Monday, April 18, 2011
The film "Rip" was a documentary film about the outdated copyright laws in America. It goes to show how corruption in the media industry has made the creation of art more and more difficult. There are many scenarios that show how copyright laws are not only making the creation of art more difficult, but in some cases is preventing scientific advancements.
Lawrence Lessig talks about such issues in his book, Remix. One main point i picked up on that is shared in both, is our inability to create new works from the past. There is an example of a man who tries to draw an adult version of Mickey Mouse, only to be "destroyed" by the Disney Corp. But in reality, most Disney classics are rip off of other older stories...so who's right?
Both do agree though, that while there should be laws in place, it is vital that we update our laws to keep up with the fast pace technology world that we live in, where the sharing of any kind of information is virtually easy as 1,2,3.
A commercial economy is defined as the exchange in terms of a price. On the other hand, a sharing economy is defined in terms of the value of an object or service compared to another. In a sharing economy goods are also traded for their value not for their monetary value.
These two different economies are used to train us to deal with the dispersion and exchange of goods and services. We swap thing amongst one another in a sharing economy while we trade money for other things in a commercial economy. Simply just buying something at the store is a good example of a commercial economy, while a site like wikipedia is a good example of a sharing economy, where you can use the site for information as well as upload information for others to use.
These two economies are important to Lessig's main argument. He wants to show that while both economies matter to one another, they cannot exist without the other. This is quite similar to the RO/RW argument Lessig brings up and how the complete understanding of these two economies can lead to better business success online.
I found this remix to be really interesting: http://www.themusicninja.com/hip-hop-led-zeppelin-stairway-to-hip-hop-heaven-gramatik-remix/
I liked this song because I felt it encompassed much of what Lessig was talking about the "digital cupboard", where only a few separate ingredients create one dish, but when new ingredients are added, it can change the dish completely. This remix caught my attention right away as I am a big fan of Led Zeppelin, and an avid fan of remixed music. This new song by the producer Gramatik, provides listeners with another mellow yet bubbly remix.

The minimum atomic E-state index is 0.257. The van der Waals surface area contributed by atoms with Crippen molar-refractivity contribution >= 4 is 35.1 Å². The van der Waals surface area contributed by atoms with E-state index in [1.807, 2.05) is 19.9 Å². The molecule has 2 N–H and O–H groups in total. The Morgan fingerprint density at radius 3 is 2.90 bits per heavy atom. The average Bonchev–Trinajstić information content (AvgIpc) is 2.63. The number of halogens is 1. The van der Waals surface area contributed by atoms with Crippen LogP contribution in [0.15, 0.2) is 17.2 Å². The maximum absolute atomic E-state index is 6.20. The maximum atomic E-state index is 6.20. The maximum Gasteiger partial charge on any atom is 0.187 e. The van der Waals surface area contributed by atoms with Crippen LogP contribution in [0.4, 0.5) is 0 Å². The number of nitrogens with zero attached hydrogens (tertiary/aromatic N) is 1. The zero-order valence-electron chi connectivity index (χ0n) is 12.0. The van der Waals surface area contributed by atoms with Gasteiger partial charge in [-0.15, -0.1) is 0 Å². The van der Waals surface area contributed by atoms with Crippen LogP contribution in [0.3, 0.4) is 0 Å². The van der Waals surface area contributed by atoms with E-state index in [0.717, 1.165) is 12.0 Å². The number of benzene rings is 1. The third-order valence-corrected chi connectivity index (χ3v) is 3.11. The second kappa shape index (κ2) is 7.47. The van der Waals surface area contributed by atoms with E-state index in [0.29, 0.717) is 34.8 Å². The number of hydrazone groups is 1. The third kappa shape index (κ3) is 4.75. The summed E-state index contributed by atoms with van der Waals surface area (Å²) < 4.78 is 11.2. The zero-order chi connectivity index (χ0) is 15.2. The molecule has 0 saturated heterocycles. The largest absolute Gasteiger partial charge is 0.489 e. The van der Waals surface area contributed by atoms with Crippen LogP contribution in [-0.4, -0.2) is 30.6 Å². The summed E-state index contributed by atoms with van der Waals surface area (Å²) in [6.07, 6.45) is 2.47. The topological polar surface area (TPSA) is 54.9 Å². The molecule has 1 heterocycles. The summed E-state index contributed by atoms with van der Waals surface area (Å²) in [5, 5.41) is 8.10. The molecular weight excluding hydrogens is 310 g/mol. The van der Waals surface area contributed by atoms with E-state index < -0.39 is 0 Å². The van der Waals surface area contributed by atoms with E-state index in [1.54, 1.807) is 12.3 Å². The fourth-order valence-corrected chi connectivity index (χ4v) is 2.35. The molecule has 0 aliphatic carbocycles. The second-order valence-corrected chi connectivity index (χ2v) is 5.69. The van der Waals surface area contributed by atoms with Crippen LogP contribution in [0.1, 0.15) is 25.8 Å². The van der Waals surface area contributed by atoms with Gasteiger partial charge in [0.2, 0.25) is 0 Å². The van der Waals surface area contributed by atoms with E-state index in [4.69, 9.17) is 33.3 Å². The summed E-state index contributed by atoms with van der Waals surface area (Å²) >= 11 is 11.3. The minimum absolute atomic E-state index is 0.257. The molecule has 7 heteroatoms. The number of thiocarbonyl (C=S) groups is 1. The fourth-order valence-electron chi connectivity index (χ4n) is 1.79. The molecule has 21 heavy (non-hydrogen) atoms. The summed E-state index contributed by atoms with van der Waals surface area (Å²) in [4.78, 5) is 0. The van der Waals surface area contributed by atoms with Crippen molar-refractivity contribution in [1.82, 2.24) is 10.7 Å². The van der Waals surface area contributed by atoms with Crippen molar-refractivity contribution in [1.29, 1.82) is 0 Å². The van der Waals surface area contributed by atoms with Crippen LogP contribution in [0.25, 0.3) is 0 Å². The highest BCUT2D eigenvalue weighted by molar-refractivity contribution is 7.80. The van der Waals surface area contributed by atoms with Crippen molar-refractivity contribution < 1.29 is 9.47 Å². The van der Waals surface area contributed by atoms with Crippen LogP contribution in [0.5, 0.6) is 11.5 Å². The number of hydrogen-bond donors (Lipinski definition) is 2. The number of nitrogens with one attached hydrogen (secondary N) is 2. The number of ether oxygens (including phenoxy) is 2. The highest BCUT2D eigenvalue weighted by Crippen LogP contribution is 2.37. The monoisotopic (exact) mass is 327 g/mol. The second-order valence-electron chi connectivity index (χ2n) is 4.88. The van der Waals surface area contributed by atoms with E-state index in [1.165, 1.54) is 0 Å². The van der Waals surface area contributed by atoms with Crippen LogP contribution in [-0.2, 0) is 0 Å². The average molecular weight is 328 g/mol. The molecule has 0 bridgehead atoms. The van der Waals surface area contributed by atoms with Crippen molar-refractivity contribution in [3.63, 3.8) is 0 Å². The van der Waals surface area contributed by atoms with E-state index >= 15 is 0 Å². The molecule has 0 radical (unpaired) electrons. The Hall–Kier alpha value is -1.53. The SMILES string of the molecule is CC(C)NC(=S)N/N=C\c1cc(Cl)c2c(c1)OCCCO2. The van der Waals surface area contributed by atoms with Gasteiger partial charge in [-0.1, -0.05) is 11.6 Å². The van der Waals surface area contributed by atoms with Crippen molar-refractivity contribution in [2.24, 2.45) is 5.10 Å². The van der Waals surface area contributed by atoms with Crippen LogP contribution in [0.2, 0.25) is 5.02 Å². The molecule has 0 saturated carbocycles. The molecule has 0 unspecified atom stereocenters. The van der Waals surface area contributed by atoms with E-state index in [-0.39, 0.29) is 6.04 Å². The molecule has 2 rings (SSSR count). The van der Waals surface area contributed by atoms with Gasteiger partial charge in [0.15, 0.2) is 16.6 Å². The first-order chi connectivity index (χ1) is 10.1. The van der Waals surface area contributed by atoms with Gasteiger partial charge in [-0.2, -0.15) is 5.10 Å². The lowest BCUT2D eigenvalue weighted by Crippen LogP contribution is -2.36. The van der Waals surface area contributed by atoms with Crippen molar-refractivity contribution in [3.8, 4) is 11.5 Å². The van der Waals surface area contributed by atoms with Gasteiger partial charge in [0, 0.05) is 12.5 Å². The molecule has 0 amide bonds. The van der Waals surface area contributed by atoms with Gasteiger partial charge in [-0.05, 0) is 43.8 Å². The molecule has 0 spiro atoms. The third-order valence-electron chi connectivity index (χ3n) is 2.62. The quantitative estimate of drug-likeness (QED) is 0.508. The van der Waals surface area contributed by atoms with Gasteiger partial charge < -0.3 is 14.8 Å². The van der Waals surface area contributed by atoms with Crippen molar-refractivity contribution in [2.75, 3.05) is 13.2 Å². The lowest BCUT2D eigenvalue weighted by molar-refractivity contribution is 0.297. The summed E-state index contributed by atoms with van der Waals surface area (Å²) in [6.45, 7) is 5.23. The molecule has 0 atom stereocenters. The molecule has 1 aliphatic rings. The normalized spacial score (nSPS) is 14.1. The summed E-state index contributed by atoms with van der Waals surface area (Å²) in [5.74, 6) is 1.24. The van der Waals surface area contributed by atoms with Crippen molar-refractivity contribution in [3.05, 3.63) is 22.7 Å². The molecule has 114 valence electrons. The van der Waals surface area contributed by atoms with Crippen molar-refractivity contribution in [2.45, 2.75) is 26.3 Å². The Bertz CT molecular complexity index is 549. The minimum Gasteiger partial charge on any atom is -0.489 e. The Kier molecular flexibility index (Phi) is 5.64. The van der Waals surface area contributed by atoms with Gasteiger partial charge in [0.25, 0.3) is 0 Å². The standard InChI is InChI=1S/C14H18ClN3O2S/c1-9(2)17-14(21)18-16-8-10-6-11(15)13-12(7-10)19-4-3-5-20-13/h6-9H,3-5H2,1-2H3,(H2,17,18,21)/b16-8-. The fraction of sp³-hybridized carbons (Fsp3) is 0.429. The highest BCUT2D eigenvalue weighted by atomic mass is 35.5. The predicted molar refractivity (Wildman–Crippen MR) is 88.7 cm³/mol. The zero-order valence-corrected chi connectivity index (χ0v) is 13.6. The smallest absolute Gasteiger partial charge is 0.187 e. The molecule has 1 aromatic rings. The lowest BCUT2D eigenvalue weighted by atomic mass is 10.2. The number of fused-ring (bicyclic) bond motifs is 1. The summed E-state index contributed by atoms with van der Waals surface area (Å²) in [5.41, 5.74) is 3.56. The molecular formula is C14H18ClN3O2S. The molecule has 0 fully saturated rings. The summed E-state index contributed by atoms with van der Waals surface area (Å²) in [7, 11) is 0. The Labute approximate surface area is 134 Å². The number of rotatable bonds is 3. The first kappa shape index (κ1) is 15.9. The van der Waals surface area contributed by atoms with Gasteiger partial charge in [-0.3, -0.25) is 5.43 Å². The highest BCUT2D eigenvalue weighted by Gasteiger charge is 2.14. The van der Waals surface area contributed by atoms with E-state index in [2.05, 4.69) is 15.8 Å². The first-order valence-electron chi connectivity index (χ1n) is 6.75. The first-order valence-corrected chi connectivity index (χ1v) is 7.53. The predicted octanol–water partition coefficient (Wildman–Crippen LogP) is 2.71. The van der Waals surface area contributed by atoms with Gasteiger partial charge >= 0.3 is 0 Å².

Another point that I might relate my song to is when Lessig states "the meaning comes not from the content of what they say; it comes from the reference." Most people, when browsing through their music collection usually stop and enjoy some Led Zeppelin (if they know whats right for them), because the already know that it is enjoyable music. When remixes emerge using popular songs such as Stairway to Heaven, people seem to stop and listen only because they have heard the original before.
Lawrence Lessig really tries to open one's eyes with the introduction to his book: Remix: Making Art and Commerce Thrive in the Hybrid Ecomomy, takes a look at different examples of how the recording industry has led itself the becoming the "police" of the music world, who are trying to stop others from breaking the copyright laws that are in place for our country. Girl Talk is an up and coming musician who is breaking all the boundries by creating "mash-ups" of hundreds of songs into one. According to Lessig, this is how "our" generation goes about creating new things, by building on the past.
Lessig states that the difference between a RW culture and RO culture is that, in a RW culture "ordinary citizens" will "read" their culture by listening to or by reading representations of it. Then going back and creating or re-creating from things they have observed. The RO culture on the other hand is "less practiced in perfomance or amateur creativity, and more comfortable with simple consumption". Lessig fears that since we are living in a RO world, artists like Girl Talk will make it harder for others to build off of.
The seven laws that de Bourgoing brings up about the ever changing style that Hip-Hop music encompasses really helps one understand the real meaning of how hip hop has used technology to embrace the fast paced world. The first law shows how sites like Facebook and Twitter were becoming one of the main places for new artists to display their music, and the process of "leaking" a song is becoming more and more common in order to create a buzz about a new album.
Looking at how these laws compare to the first half of the semester, I noticed right away that involvement of the web used in many music genres these days really defines our generation. No longer do we go to the store to buy a CD, rather we find songs all over the web, in music blogs, through social networking sites.
Paul Miller then takes a look at how the hip hop culture is "innovative and it can absorb almost anything". The rhythm science that hip hop creates brings up new ways people can exchange their cultures with one another.